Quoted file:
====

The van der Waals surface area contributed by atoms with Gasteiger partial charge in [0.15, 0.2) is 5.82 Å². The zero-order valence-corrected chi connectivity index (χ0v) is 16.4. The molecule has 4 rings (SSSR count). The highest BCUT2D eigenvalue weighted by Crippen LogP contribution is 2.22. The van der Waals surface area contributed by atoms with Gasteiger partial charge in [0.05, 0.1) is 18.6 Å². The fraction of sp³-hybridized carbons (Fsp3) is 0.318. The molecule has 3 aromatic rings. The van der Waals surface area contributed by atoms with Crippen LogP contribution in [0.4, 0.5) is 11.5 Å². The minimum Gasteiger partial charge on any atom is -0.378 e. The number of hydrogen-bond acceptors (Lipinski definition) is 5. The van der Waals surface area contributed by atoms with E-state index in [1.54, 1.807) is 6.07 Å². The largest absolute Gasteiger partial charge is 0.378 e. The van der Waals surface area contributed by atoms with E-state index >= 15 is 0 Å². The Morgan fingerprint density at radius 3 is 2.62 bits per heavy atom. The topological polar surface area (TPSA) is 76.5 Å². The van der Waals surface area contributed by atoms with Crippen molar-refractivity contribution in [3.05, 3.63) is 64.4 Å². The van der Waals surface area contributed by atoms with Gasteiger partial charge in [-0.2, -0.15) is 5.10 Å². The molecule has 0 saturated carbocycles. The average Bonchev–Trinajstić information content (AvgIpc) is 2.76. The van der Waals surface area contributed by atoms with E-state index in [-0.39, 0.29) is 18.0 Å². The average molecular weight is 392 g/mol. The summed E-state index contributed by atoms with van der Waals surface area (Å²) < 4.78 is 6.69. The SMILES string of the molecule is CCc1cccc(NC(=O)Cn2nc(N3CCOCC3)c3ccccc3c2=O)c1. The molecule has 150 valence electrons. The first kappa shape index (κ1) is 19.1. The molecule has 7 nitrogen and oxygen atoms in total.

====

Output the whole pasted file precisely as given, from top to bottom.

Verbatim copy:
The van der Waals surface area contributed by atoms with Gasteiger partial charge in [0.15, 0.2) is 5.82 Å². The zero-order valence-corrected chi connectivity index (χ0v) is 16.4. The molecule has 4 rings (SSSR count). The highest BCUT2D eigenvalue weighted by Crippen LogP contribution is 2.22. The van der Waals surface area contributed by atoms with Gasteiger partial charge in [0.05, 0.1) is 18.6 Å². The fraction of sp³-hybridized carbons (Fsp3) is 0.318. The molecule has 3 aromatic rings. The van der Waals surface area contributed by atoms with Crippen LogP contribution in [0.4, 0.5) is 11.5 Å². The minimum Gasteiger partial charge on any atom is -0.378 e. The number of hydrogen-bond acceptors (Lipinski definition) is 5. The van der Waals surface area contributed by atoms with E-state index in [1.54, 1.807) is 6.07 Å². The largest absolute Gasteiger partial charge is 0.378 e. The van der Waals surface area contributed by atoms with E-state index >= 15 is 0 Å². The Morgan fingerprint density at radius 3 is 2.62 bits per heavy atom. The topological polar surface area (TPSA) is 76.5 Å². The van der Waals surface area contributed by atoms with Crippen molar-refractivity contribution in [3.05, 3.63) is 64.4 Å². The van der Waals surface area contributed by atoms with Gasteiger partial charge in [-0.2, -0.15) is 5.10 Å². The molecule has 0 saturated carbocycles. The average Bonchev–Trinajstić information content (AvgIpc) is 2.76. The van der Waals surface area contributed by atoms with E-state index in [-0.39, 0.29) is 18.0 Å². The average molecular weight is 392 g/mol. The summed E-state index contributed by atoms with van der Waals surface area (Å²) < 4.78 is 6.69. The SMILES string of the molecule is CCc1cccc(NC(=O)Cn2nc(N3CCOCC3)c3ccccc3c2=O)c1. The molecule has 150 valence electrons. The first kappa shape index (κ1) is 19.1. The molecule has 7 nitrogen and oxygen atoms in total.